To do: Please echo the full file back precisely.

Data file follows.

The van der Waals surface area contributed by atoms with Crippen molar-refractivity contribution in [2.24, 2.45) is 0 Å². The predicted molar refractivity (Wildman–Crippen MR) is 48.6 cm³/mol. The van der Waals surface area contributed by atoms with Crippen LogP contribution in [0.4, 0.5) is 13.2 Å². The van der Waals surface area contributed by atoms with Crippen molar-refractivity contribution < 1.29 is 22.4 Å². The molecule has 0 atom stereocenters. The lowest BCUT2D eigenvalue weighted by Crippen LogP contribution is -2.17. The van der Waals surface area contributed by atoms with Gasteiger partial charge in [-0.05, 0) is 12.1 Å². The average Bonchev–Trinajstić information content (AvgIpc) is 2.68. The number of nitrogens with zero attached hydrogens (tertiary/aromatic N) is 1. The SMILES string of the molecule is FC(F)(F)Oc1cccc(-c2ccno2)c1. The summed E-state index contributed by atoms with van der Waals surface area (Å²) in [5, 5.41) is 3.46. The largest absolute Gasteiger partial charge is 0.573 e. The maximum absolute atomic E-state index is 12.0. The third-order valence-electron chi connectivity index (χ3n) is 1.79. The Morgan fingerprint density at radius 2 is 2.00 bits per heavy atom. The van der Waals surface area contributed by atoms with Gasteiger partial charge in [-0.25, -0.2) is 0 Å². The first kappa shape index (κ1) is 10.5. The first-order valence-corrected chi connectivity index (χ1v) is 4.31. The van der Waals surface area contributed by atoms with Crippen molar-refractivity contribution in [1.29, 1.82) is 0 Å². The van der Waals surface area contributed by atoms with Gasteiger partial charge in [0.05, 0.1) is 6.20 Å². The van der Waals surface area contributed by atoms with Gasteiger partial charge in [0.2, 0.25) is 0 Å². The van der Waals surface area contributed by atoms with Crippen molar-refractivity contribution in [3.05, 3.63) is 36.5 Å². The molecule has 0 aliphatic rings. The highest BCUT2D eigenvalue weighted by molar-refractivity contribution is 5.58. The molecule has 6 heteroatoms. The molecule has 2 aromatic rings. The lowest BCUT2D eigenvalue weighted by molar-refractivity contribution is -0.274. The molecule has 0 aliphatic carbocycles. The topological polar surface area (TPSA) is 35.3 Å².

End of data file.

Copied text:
The van der Waals surface area contributed by atoms with Crippen molar-refractivity contribution in [2.24, 2.45) is 0 Å². The predicted molar refractivity (Wildman–Crippen MR) is 48.6 cm³/mol. The van der Waals surface area contributed by atoms with Crippen LogP contribution in [0.4, 0.5) is 13.2 Å². The van der Waals surface area contributed by atoms with Crippen molar-refractivity contribution < 1.29 is 22.4 Å². The molecule has 0 atom stereocenters. The lowest BCUT2D eigenvalue weighted by Crippen LogP contribution is -2.17. The van der Waals surface area contributed by atoms with Gasteiger partial charge in [-0.05, 0) is 12.1 Å². The average Bonchev–Trinajstić information content (AvgIpc) is 2.68. The number of nitrogens with zero attached hydrogens (tertiary/aromatic N) is 1. The SMILES string of the molecule is FC(F)(F)Oc1cccc(-c2ccno2)c1. The summed E-state index contributed by atoms with van der Waals surface area (Å²) in [5, 5.41) is 3.46. The largest absolute Gasteiger partial charge is 0.573 e. The maximum absolute atomic E-state index is 12.0. The third-order valence-electron chi connectivity index (χ3n) is 1.79. The Morgan fingerprint density at radius 2 is 2.00 bits per heavy atom. The van der Waals surface area contributed by atoms with Gasteiger partial charge in [-0.25, -0.2) is 0 Å². The first kappa shape index (κ1) is 10.5. The first-order valence-corrected chi connectivity index (χ1v) is 4.31. The van der Waals surface area contributed by atoms with Crippen molar-refractivity contribution in [1.29, 1.82) is 0 Å². The van der Waals surface area contributed by atoms with Gasteiger partial charge in [0.05, 0.1) is 6.20 Å². The van der Waals surface area contributed by atoms with Gasteiger partial charge in [0.2, 0.25) is 0 Å². The van der Waals surface area contributed by atoms with Crippen molar-refractivity contribution in [3.05, 3.63) is 36.5 Å². The molecule has 0 aliphatic rings. The highest BCUT2D eigenvalue weighted by molar-refractivity contribution is 5.58. The molecule has 6 heteroatoms. The molecule has 2 aromatic rings. The lowest BCUT2D eigenvalue weighted by molar-refractivity contribution is -0.274. The molecule has 0 aliphatic carbocycles. The topological polar surface area (TPSA) is 35.3 Å².